Children appreciate toys that mirror their appearance. Here are six companies or brands that offers multicultural toys that cater to a wide range of ethnicities, all of which youngsters will enjoy using.

These six brands of multicultural toys and businesses break down cultural barriers and foster a collaborative learning environment that children will enjoy.

1. Modi Toys

It was only after they saw that the market was lacking in South Asian products that Viral and Avani Modi Sarkar were inspired to create Modi Toys, a brand that symbolizes their background and roots. 

Plush Hindu deities, including Baby Ganesh and Hanuman, play Hindu devotional chants when squeezed into the Modi Toys collection, unveiled in 2018 and featuring plush toys in their likeness. Companion board books by Modi Toys depict popular Hindu myths and legends. 

The co-founders want to pass on aspects of the Hindu faith and introduce children to these toys from a young age to pique their interest in the culture of the future. You may get these items shipped to over 36 different countries.

2. Bright Bandar Co.

Dhvani Shah’s Bright Bandar Co. (translated as bright “monkey” from Hindi and Urdu) encourages bilingualism by educating youngsters to converse in their home tongue. 

My First Words board books in six South Asian languages—Bengali, Gujarati, Hindi, Punjabi, Telugu, and Urdu—are part of the brand’s collection (with more languages to come). One hundred native words and their English translations are included in these books. 

Children can use this to bond with their grandparents, participate in family discussions, learn about customs, and appreciate cultural jokes and nuances.

3. Kulture Khazana

At Kulture Khazana, Akruti Babaria wants to connect families with cultural stories through accessible and cheap books, puzzles, kits, and films. “Khazana” means treasure in Hindi and Urdu. 

This product line attempts to foster an appreciation for cultural differences among youngsters by teaching them about festivals, mythology, and more. For example, the Indian rangoli, a popular patterned design used as seasonal decor, is transformed into a kid-friendly puzzle by the firm. Also due in the summer of 2021 are more puzzles, sticker sets, and coloring books.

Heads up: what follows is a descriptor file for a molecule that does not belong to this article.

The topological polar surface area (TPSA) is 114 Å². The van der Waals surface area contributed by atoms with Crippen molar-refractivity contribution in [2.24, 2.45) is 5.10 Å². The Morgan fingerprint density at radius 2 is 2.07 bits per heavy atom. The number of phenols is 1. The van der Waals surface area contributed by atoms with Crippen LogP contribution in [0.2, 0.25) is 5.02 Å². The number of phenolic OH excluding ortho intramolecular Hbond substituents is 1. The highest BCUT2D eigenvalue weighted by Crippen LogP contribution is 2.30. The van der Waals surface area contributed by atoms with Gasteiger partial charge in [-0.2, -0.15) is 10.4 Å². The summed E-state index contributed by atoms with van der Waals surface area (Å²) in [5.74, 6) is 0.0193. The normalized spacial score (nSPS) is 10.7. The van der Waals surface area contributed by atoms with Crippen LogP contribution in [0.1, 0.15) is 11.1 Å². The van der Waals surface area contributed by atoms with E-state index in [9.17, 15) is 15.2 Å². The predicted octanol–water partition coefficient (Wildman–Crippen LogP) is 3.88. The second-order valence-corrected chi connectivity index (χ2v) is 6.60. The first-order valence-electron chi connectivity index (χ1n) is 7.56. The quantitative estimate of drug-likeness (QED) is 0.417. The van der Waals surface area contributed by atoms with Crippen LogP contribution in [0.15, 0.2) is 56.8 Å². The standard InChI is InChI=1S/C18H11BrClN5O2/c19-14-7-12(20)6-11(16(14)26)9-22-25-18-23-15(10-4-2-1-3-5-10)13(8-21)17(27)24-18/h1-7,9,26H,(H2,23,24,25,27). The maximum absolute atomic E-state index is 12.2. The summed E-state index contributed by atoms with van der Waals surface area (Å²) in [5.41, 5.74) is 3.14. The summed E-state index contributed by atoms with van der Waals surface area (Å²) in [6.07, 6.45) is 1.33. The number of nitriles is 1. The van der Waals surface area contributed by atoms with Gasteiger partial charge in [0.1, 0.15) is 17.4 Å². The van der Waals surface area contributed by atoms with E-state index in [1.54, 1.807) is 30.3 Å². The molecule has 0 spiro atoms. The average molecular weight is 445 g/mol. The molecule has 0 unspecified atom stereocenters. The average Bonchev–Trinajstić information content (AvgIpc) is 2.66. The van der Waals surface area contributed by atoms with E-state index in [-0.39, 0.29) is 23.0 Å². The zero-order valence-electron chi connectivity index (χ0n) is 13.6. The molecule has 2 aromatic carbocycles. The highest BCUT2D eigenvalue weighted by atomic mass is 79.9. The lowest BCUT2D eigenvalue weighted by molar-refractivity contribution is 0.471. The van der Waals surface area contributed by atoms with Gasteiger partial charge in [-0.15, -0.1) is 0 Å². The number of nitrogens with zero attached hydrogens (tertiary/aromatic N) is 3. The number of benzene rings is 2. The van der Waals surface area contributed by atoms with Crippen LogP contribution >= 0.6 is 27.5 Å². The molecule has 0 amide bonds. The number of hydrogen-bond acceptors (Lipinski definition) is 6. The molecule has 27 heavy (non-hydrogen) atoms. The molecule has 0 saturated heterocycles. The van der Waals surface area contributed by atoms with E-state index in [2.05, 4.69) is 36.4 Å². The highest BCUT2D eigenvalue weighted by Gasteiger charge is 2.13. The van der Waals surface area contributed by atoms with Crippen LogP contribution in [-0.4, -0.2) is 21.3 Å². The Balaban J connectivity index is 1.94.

4. Worldwide Buddies

As a result of moving abroad, founders Evi Triantafyllides and Nefeli Malekou set out to build a platform through which children may have a more accurate understanding of the world and an appreciation for multiculturalism. 

Worldwide Buddies is an educational firm that creates multicultural picture books and toys. 

There are a variety of gift bundles in the collection, such as the “China Gift Bundle” and “Mexico Gift Bundle,” which include a picture book, a plush animal, and multilingual cards. The Book of Cultures, a new 120-page picture book from the company, with 30 tales showcasing multicultural people from worldwide.

5. Little Global Citizens

Akeelah Kuraishi and Tim Minnick have developed a subscription service for children aged 4 to 10 called Little Global Citizens. She wanted to design a product that would show the diversity of cultures she encountered while traveling across 19 nations. 

Little Global Citizens lets you see the world from the comfort of your living room. Currently, it has boxes for India, Kenya, Thailand, China, Egypt, Peru, England, and Jamaica, among other countries.

To provide the most authentic experience possible, local experts designed each box from the location in question. The goal is to invest in children a sense of tolerance and respect for people from different backgrounds. 

Storybooks, cultural activities, hands-on crafts, language skills, and cuisine help bring each country to life.

6. Ish Dolls

Amanda Ealla, who resides in New York, wanted to find a new approach to assist her children in connecting to their ethnic identity and include religion in their daily lives without being overpowering. 

In May 2020, she debuted Ish Dolls with a baby Krishna plush doll. To better serve her broad clientele, she immediately recognized that she needed to increase the variety of playrooms she offered. 

Ish Dolls aims to bridge the gap between culture and play with T-shirts and onesies.